This tiny mite can cause BIG trouble.
New research from the Menzies School of Health has revealed that alarming numbers of Indigenous children in Arnhem Land have scabies.
Their report shows that around 70 per cent of Aboriginal children are affected.
What are scabies?
Scabies is a skin infection caused by tiny mites that burrow under the skin to lay their eggs. New mites then hatch out of these eggs. This all makes skin really itchy, which makes the problem even worse, as the mites are spread further by scratching.
How do you catch it?
Scabies are spread from one person to another by direct physical contact over a prolonged period. Overcrowding in homes, schools, nursing homes and other institutions appears to be a major factor in the high levels of the condition in the Northern Territory.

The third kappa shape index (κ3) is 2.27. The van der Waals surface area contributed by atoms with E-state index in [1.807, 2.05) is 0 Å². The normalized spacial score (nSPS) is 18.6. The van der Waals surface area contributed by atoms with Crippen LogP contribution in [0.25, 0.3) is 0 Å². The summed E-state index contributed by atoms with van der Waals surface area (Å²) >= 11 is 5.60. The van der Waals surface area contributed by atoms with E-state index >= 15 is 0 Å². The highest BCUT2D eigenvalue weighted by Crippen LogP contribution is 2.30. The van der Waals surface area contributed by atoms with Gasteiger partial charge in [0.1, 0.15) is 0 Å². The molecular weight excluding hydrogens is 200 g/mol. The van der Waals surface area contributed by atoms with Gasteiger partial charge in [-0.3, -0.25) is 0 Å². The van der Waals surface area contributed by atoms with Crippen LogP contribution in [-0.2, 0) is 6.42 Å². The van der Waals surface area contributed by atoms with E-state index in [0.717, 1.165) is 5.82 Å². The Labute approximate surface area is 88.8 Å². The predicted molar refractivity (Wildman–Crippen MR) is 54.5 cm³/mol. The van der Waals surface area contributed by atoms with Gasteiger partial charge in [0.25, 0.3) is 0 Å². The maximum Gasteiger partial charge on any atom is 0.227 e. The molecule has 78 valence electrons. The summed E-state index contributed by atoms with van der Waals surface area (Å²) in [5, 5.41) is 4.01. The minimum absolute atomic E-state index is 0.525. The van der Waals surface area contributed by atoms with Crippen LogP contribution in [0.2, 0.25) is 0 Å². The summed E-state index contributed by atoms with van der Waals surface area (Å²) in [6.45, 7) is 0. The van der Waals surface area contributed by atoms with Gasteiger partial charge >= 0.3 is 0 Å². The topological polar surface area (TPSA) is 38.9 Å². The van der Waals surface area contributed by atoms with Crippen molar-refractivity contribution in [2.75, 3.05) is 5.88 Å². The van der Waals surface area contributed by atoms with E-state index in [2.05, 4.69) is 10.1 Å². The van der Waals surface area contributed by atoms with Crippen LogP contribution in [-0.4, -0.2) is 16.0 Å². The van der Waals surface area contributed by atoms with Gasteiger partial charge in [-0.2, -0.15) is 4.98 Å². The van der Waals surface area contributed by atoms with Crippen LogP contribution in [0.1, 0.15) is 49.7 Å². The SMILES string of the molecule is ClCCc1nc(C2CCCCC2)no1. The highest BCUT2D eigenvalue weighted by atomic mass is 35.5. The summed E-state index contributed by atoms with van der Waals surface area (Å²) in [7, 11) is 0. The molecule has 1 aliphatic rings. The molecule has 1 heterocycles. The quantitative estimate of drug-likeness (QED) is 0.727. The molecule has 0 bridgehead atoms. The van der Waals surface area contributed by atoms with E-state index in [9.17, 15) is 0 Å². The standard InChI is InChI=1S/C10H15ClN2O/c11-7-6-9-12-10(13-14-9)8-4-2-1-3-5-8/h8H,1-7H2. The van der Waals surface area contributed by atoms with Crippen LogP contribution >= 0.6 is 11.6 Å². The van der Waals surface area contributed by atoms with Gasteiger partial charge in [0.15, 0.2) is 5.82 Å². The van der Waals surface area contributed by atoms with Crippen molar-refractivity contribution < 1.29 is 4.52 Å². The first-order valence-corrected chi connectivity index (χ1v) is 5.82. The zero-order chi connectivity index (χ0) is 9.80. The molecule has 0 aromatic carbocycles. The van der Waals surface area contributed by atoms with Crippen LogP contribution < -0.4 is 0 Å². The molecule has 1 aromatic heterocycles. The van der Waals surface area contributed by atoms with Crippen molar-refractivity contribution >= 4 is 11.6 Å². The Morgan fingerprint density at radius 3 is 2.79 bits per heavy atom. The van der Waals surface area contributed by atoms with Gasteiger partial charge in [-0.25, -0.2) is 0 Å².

The mites can even survive away from humans for up to 36 hours, so you can also catch them from things like bed sheets and clothes.
What are the symptoms?
Symptoms of scabies include intense itchiness, particularly at night and after a hot bath or shower. There may also be a bumpy, blistery rash.
In adults, the rash is most commonly found between fingers and on the wrists, armpits, stomach and genitals. In kids, the rash is more likely to be found on the face, the scalp, and the palms of hands and soles of feet.
Is it treatable?
Scabies is easily treated by a cream you can get from your doctor or Aboriginal Health Worker, but if left untreated it can lead to serious infection and major illnesses such as kidney and heart disease.
The Menzies School of Research team also believes that there may be a link between untreated scabies and rheumatic fever and rheumatic heart disease, which occur at the highest rates in the world in Aboriginal populations in the Northern Territory.
If you think that you or someone in your family might have scabies, visit your doctor or local Aboriginal Medical Service right away.